Websites can be beautiful, and a well-designed site can definitely make an impression with visitors and customers. But when you get down to it the content on your website is much more important than those color blocks and images.
Content is so valuable because it's not just read by those visitors, it's also read by search engines to determine what your site is about and when to show it.
The problem is all that content has to come from somewhere, and it can take a damn long time to do it right. If you've got a website, that's most likely on you!
Because of the time it takes to do content creation and content marketing correctly, many of our clients hire us to help. Now, that may seem a bit counterintuitive to some. We're in the business of digital marketing, not [insert any client industry here], so wouldn't it take us more time to write than those clients?
Yes, there's research needed to gather all the points, cross-check the info, and nail down all the minute details. Yes, that happens for each and every article. But with some practice and some smart planning you can make content creation less scary and less time consuming.
With no plan in place, every time you sit down to write an article, you're forced to start from scratch. We went through this phase ourselves and the result was a multitude of reactionary posts. We'd find something relevant and give our take on it. They were relatively easy to write because it was all news and opinion: "Last week, Company A did this and I think it's great!" They weren't bad posts per se, but they lacked real substance, and the while the writing wasn't hard, the research was hell; scouring the web each time to find a topic that I could rant on.
Eventually, we took some time and put together a simple plan aimed at helping us keep up:
I'm not a huge fan of working out, and much like working out, consistency is extremely important to a successful blogging plan. If there's no set schedule (Tuesday is leg day and Wednesday is blog day), it's too easy to brush the work aside.
Without a schedule, you may never "miss" a post, but that's because there's never any real assumption that a post will be written at any given time. Post are published when they're created and they're created whenever you feel like it.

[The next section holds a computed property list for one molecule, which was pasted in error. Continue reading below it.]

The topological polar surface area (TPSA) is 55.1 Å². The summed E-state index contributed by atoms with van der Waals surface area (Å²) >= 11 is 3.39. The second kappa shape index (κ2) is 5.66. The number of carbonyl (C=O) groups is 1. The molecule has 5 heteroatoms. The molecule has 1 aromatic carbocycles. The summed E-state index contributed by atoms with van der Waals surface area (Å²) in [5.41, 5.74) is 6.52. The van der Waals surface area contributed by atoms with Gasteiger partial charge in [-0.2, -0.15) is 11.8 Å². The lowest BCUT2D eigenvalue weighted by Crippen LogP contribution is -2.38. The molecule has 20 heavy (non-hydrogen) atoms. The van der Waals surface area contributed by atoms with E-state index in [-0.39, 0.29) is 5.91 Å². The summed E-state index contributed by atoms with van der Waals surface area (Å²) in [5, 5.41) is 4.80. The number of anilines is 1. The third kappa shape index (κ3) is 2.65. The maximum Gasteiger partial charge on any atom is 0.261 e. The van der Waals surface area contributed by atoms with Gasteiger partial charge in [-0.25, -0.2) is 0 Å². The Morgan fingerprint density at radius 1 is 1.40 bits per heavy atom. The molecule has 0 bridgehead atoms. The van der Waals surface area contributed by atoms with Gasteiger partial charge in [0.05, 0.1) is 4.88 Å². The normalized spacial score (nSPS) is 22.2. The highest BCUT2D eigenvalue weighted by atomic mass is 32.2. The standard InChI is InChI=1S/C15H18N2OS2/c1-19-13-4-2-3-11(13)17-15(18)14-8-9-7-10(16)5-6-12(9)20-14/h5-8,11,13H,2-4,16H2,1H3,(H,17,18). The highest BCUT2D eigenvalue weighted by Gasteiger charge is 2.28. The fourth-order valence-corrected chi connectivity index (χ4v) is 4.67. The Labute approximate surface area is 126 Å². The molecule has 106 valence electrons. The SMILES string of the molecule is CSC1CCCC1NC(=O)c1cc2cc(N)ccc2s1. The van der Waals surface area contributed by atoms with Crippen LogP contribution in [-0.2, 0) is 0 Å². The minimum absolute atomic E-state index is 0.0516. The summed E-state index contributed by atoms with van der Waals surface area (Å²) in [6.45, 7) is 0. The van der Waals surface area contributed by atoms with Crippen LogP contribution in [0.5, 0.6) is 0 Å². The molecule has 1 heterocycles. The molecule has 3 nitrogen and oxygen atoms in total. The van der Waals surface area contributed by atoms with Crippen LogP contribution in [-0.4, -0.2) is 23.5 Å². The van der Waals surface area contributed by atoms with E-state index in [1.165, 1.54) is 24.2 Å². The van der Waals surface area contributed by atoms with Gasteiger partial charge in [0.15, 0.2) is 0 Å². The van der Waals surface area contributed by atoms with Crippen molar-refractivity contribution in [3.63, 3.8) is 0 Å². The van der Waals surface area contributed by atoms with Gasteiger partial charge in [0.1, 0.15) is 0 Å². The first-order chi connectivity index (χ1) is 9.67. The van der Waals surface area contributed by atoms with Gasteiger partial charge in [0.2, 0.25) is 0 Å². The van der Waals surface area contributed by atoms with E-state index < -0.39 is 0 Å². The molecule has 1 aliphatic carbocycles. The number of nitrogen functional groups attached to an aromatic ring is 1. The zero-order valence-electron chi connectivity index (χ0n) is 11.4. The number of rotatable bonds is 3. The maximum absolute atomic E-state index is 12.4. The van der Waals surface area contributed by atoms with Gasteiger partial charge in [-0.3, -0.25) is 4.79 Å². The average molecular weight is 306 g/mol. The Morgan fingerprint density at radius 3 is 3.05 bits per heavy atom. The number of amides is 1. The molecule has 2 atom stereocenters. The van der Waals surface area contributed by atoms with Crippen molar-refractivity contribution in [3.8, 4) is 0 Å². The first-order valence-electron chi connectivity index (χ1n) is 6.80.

To fix this, sit down and determine a schedule for yourself. By setting strict parameters, (e.g. articles are posted every Monday at 10am Mountain time) you can create a sense of necessity and accountability. It doesn't matter if no one is out there at 10am, frantically clicking refresh in anticipation of your next post (hi Mom!); the mere fact that you know it's supposed to go out, will help push you to make it happen. Sure it may seem like a typical New Year's Resolution that's bound to fade away, but when you understand the benefits of regular content updates it's easier to push yourself to meet your goals.
Knowing when you're going to post is just part of the battle. You can tell yourself that you're going to post a blog every Wednesday but unless you're planning ahead, Wednesday will roll around and you'll be desperately searching for a topic to write on. (We know because we've been there.)
When you create a schedule, it can help to outline some topics you want to focus on, too. For us, we have pretty clear cut core services that make nice content categories.
Using a handful of categories as a basic backbone, you can create an idea bank that everyone in your business can add to. Whether it's an interesting article to use for inspiration or a common question from clients that deserves a thorough response, ideas can be added to the list for consideration under their specific category.
A collection like this takes much of the hassle out of picking topics since you can quickly browse through options, and because everyone is involved it often inspires you to write about topics you may not have come up with on your own.
While a schedule and an idea bank are a start, they don't do much to cut down on the actual time spent writing, which is the one of the common hurdles of content creation. The solution is simple: start working on your posts long before you ever begin writing.
It doesn't have to be intensely thorough, but having even a basic outline of points can speed up your writing process when the time comes to create. For many of my own posts, I outline my subsections over a month in advance along with a sentence or two of detail for each... then I forget about it. When I return to the idea to begin writing, a huge chunk of my work is already done; I'm able to write a post more quickly than usual because the path is already laid out for me.
Outlining posts ahead of time can also provide another layer of help while you're writing: Not only do people love the 'scan-ability' of 'list posts,' with their short points and big subheads, but they're easier to read too.
Anyone who wrote papers in school can attest to the challenge of transitions. Moving fluidly from one point to another is essential for readability, but writing those effectively can be tough. Articles that rely on lists and bullets provide a work-around that can drastically cut down on time.
No matter what tips or tricks you may use, it all comes down to your determination to write and maintain a blog. At the risk of sounding cliche, things do get better: as you write more you'll eventually find your voice and become more comfortable with the process of creating regular content.
If you already have a blog that needs some love, start putting together a schedule and collecting ideas for future posts. If you don't have one yet, start brainstorming topics and see if there are enough to justify a blog on your site. Once you commit though, stick to your schedule as much as possible. As personal trainers like to say, "Stopping for one day is a break. Stopping for two days is stopping!"
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